The Unending Quest to Play Doom: Now with Gut Bacteria

Is there any greater scientific endeavor than the unending quest to get Doom to run on everything? The ingenious ways people have found to play the seminal 30-year-old shooter on new platforms never ceases to amaze. Now, a researcher from MIT has taken it to a whole new level by using bacteria found in the gut to create a display for Doom. While the results are fascinating, the performance leaves much to be desired.

MIT biotechnology PhD student researcher Lauren “Ren” Ramlan has developed an unusual setup using E. coli bacteria as pixels. She created a 32×48 1-bit display by lighting up the individual cells as required using a fluorescent protein. Each cell effectively acts as an individual pixel, forming the gameplay visuals. However, Ramlan emphasizes that running Doom using the cells would be an enormous undertaking due to their limited capabilities.

To display one frame of simplified black-and-white gameplay, the cells took a staggering 70 minutes to illuminate. And it took an additional eight hours and 20 minutes for them to return to their starting state when they were no longer needed to be illuminated. This means that it would take around eight and a half hours to display each individual frame of gameplay. Such a slow pace makes even the worst framerates seem smooth in comparison.

If we do the math, considering a typical playthrough of Doom takes around five hours and the original game runs at a maximum of 35 frames per second, the cell display would take a mind-boggling 599 years to complete. Clearly, playing Doom using a bunch of gut bacteria is not a practical option anytime soon.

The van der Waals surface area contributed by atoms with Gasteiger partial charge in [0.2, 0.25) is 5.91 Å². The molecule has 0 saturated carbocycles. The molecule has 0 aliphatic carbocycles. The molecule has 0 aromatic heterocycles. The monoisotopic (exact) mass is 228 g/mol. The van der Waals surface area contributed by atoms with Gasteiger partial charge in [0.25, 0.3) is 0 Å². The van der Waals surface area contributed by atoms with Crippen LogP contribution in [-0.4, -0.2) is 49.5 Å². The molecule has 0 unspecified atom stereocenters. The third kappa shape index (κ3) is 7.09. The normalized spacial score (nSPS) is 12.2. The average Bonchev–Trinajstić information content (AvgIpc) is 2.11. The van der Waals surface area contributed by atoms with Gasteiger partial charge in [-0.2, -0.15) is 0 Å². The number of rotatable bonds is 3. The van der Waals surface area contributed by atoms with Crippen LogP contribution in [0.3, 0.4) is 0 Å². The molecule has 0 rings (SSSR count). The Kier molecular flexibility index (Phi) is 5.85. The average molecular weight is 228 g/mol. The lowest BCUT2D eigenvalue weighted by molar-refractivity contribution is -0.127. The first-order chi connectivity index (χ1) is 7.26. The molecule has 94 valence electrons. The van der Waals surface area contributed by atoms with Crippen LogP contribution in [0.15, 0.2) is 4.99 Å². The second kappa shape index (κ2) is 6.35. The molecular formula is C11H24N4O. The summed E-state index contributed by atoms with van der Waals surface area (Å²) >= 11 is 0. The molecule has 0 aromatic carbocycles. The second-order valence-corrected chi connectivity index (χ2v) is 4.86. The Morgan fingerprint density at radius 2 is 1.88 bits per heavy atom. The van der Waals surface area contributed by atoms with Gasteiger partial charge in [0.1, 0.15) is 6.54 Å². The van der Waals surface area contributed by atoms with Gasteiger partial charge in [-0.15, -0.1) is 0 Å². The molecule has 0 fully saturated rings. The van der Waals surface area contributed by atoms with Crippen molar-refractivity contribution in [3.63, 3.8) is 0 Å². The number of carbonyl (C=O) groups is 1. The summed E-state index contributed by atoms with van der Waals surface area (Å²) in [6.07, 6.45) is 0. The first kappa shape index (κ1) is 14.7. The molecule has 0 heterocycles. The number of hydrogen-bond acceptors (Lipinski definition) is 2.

While the idea of using gut bacteria as a display for Doom is undeniably fascinating, the impracticality and sluggish performance make it more of a proof-of-concept experiment than a viable gaming platform. The prolonged time required to illuminate and reset the cells significantly hampers the gameplay experience. It’s safe to say that you’re better off sticking to traditional methods of playing Doom for now.

Despite the incredible potential of using bacteria as pixels, there are several inherent limitations. The slow response time of the cells renders any real-time gameplay impossible. Additionally, the resolution of the display is limited to 32×48 pixels, which is a stark contrast to the high-resolution displays we are accustomed to in modern gaming.

The quest to get Doom to run on unconventional platforms continues to push the boundaries of what is possible. From teletext to pregnancy tests to tractors and now gut bacteria, Doom enthusiasts are not shy in their pursuit of innovation. While the practicality of these endeavors may be questionable, they serve as a testament to human creativity and our insatiable desire to explore new possibilities in the realm of technology and gaming.

Playing Doom using gut bacteria as a display is an impressive feat of creativity and scientific curiosity. However, the sluggish performance and impracticality make it a novelty rather than a legitimate gaming platform. Until advancements in technology allow for faster and more responsive displays, it is best to stick to traditional means of playing Doom if you want a smooth and enjoyable gaming experience.


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